South Korea Orders Probe into Extra, Undisclosed US THAAD Missile Launchers

Since its deployment in March, the missile defense system has caused controversies both inside South Korea and abroad.

South Korean President Moon Jae-in has ordered a probe into the presence of four additional launchers for the controversial U.S. THAAD anti-missile system in the country as the Defense Ministry failed to inform the new administration, his spokesman said on Tuesday.

RELATED: South Koreans Protest US THAAD Anti-Missile System as Installation Starts

The Terminal High Altitude Area Defense (THAAD) system was initially deployed in March in the southeastern region of Seongju to counter the perceived growing North Korean missile threat. 

“The president was briefed on the fact that four THAAD launchers, in addition to the two deployed in Seongju, have been brought into the country,” Yoon Young-chan, chief presidential press secretary, said.

Yoon said Moon confirmed the information with Minister of National Defense and said it was "very shocking."

Moon had ordered an investigation into “how the launchers were brought here, who decided on it, why the ministry kept it secret and why it did not report the fact to the new government," Yoon added.

A ministry official denied the accusations, saying Wee Seung-ho, deputy minister for policy, had briefed Moon's national security adviser Chung Eui-yong on the issue Friday. Moon’s office refuted the statement, according to South Korea’s Yonhap news agency. 

During his successful campaign for the May 9 presidential election, Moon called for a parliamentary review of deployment of the system, a decision made by his predecessor Park Geun-hye to help counter North Korea's missile threats.

In another controversy, U.S. President Donald Trump said last month that South Korea should pay for the US$1 billion defense system. The government then said according to the Status of Forces Agreement (SOFA), South Korea provided the site for the anti-missile system and other infrastructure while the U.S. would bear the cost of deployment and operation.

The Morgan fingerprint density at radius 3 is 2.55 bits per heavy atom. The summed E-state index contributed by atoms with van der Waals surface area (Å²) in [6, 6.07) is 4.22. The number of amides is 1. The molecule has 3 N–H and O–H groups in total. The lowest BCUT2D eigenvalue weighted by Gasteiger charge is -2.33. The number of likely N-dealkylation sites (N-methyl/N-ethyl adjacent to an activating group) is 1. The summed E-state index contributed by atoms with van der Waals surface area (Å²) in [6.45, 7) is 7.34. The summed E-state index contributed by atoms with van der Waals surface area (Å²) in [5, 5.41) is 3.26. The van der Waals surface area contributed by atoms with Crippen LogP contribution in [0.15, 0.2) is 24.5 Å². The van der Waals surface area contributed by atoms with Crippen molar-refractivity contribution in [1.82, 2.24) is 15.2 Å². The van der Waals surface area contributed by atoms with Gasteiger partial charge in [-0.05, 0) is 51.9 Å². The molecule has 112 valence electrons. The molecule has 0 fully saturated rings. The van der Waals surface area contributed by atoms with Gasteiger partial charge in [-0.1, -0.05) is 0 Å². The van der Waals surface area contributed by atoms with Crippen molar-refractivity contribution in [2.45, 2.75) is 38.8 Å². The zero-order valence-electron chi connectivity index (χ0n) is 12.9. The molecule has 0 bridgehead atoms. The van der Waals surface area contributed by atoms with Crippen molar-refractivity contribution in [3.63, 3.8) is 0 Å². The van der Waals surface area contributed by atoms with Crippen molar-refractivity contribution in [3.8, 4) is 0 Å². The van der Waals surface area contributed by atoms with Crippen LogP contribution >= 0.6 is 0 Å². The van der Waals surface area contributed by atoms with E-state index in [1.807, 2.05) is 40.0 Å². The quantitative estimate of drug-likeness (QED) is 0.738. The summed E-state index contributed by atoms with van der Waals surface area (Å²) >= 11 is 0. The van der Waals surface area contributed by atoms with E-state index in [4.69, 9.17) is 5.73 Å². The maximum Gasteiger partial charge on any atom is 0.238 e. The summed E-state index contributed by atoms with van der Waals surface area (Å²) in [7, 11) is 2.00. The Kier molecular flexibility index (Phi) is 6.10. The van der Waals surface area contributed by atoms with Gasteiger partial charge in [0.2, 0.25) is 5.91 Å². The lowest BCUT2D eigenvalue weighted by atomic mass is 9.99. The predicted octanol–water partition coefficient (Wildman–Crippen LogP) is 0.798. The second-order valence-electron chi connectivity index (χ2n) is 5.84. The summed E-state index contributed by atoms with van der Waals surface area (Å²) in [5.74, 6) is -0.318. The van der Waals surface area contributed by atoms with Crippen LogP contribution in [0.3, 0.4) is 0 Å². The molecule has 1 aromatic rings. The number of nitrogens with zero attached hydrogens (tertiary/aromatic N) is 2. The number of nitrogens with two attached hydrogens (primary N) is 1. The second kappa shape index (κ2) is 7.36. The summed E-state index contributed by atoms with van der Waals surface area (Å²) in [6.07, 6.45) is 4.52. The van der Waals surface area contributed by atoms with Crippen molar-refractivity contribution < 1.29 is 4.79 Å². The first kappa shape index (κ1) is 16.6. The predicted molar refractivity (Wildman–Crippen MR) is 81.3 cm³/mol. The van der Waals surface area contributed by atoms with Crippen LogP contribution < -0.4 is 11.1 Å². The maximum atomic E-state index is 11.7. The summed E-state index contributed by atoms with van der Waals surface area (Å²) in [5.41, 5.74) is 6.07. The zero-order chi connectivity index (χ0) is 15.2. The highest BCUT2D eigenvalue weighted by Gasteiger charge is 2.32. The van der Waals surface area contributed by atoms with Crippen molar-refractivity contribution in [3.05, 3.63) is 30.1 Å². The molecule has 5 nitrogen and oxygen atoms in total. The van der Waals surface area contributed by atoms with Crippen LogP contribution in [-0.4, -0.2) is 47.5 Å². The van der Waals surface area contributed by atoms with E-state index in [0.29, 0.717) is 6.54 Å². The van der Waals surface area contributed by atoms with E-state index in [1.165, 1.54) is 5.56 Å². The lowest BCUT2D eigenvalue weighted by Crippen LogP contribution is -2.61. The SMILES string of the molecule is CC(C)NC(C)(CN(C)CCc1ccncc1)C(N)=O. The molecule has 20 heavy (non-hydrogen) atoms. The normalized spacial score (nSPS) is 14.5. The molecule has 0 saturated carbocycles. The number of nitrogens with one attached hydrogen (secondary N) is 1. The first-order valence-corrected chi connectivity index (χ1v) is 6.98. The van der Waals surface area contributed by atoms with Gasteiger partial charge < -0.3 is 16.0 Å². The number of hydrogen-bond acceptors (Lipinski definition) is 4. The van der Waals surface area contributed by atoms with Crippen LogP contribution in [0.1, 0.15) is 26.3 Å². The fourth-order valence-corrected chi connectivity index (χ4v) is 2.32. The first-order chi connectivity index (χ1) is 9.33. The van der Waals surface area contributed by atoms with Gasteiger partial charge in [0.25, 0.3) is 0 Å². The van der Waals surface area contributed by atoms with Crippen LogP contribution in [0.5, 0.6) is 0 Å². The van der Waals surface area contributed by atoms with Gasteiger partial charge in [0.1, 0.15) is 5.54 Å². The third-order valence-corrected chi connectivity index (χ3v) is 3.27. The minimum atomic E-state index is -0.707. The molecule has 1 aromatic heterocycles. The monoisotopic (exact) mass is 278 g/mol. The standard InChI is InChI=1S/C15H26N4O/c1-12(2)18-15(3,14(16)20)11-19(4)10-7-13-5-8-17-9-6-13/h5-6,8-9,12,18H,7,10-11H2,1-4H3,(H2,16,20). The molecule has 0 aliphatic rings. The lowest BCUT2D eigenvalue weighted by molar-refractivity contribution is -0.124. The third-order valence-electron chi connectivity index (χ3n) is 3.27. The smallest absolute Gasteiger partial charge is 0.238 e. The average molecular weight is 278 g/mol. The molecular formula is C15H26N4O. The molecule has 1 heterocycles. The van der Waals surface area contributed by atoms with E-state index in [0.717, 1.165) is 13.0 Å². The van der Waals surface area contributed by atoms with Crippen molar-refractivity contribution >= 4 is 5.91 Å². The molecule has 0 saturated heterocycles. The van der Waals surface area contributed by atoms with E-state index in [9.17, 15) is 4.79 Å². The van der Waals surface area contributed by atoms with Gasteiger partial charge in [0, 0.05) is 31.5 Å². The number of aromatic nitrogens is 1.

Local residents protested against the system, concerned that Seongju will become a primary target for North Korean missiles.

Neighbouring China also has been infuriated by the deployment of THAAD, arguing that the radar of the system could be used to spy in its territory and that it’s a threat to its national security.

In a meeting with Seoul's envoy to China Lee Hae-chan on Friday, China's top diplomat Yang Jiechi said China "hopes that South Korea can respect China's major concerns (and) appropriately resolve the THAAD issue," the official Xinhua news agency reported.

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Lavrov: US antimissile deployment in Asia-Pacific ‘disproportionate’ to Pyongyang threat

South Korea’s decision to deploy the THAAD antimissile system from the US is disproportionate to the threat posed by North Korea, which was voiced as justification by both Seoul and Washington, Russian Foreign Minister Sergey Lavrov said.

“We have drawn attention to the serious risks posed by the deployment of the US global antiballistic missile system in Asia-Pacific,” Lavrov said after meeting his Japanese counterpart Fumio Kishida in Moscow. The two ministers met alongside their respective military colleagues, Russian Defense Minister Sergey Shoigu and Japanese Defense Minister Tomomi Inada.

Terminal High Altitude Area Defense (THAAD) interceptors arrive at Osan Air Base in Pyeongtaek, South Korea © USFK

“We have voiced our assessments, according to which, if one wants to deal with threats posed by DPRK, the creation of such ABM system as well as pumping weapons into the region are a response far from proportionate,” Lavrov said.

He added that both Moscow and Tokyo condemn Pyongyang’s violation of resolutions of the UN Security Council restricting its missile and nuclear development. Russia believes that international sanctions imposed against North Korea for defying the council “should not be perceived as an instrument of punishment, but rather a stimulus for steering the situation back into political and negotiations track.”

South Korea decided to deploy the THAAD system, due to be fully operational by August, saying it was necessary to protect from a possible missile attack by North Korea. The deployment angered China, which believes that the American system compromises its national security. Beijing is reportedly retaliating against Seoul with a round of economic measures, hitting Korean tourism and export to China.

Russia has similar concerns over the US deployment of ABM shield in Eastern Europe. Washington claims the system is needed to protect European NATO members from an attack by Iran and has brushed aside criticism from Moscow.


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